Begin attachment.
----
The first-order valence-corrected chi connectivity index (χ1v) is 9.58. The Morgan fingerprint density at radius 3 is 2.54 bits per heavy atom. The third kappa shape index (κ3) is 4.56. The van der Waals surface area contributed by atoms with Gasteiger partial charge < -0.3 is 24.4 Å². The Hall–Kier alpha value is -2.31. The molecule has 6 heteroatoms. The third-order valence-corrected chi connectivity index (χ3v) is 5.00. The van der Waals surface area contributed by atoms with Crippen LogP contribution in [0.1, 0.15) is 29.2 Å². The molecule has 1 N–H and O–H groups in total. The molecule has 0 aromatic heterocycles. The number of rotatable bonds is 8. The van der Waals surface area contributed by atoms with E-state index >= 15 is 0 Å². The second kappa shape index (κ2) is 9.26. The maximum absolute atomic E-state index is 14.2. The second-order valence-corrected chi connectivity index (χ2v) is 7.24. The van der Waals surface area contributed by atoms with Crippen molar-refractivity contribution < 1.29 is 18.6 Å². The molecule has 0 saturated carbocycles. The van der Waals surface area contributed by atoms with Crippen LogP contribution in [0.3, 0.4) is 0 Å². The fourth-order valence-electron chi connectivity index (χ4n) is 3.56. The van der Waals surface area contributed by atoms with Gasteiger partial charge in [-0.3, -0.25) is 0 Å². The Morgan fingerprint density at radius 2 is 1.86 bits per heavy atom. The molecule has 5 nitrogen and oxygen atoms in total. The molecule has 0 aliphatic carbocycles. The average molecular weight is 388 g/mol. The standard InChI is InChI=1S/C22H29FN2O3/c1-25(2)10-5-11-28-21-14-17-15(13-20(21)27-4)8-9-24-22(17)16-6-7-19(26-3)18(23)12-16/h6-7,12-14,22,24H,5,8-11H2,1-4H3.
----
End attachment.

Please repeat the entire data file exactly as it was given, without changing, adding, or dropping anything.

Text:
The first-order valence-corrected chi connectivity index (χ1v) is 9.58. The Morgan fingerprint density at radius 3 is 2.54 bits per heavy atom. The third kappa shape index (κ3) is 4.56. The van der Waals surface area contributed by atoms with Gasteiger partial charge < -0.3 is 24.4 Å². The Hall–Kier alpha value is -2.31. The molecule has 6 heteroatoms. The third-order valence-corrected chi connectivity index (χ3v) is 5.00. The van der Waals surface area contributed by atoms with Crippen LogP contribution in [0.1, 0.15) is 29.2 Å². The molecule has 1 N–H and O–H groups in total. The molecule has 0 aromatic heterocycles. The number of rotatable bonds is 8. The van der Waals surface area contributed by atoms with E-state index >= 15 is 0 Å². The second kappa shape index (κ2) is 9.26. The maximum absolute atomic E-state index is 14.2. The second-order valence-corrected chi connectivity index (χ2v) is 7.24. The van der Waals surface area contributed by atoms with Crippen molar-refractivity contribution < 1.29 is 18.6 Å². The molecule has 0 saturated carbocycles. The van der Waals surface area contributed by atoms with Crippen LogP contribution in [0.3, 0.4) is 0 Å². The fourth-order valence-electron chi connectivity index (χ4n) is 3.56. The van der Waals surface area contributed by atoms with Gasteiger partial charge in [-0.3, -0.25) is 0 Å². The Morgan fingerprint density at radius 2 is 1.86 bits per heavy atom. The molecule has 5 nitrogen and oxygen atoms in total. The molecule has 0 aliphatic carbocycles. The average molecular weight is 388 g/mol. The standard InChI is InChI=1S/C22H29FN2O3/c1-25(2)10-5-11-28-21-14-17-15(13-20(21)27-4)8-9-24-22(17)16-6-7-19(26-3)18(23)12-16/h6-7,12-14,22,24H,5,8-11H2,1-4H3.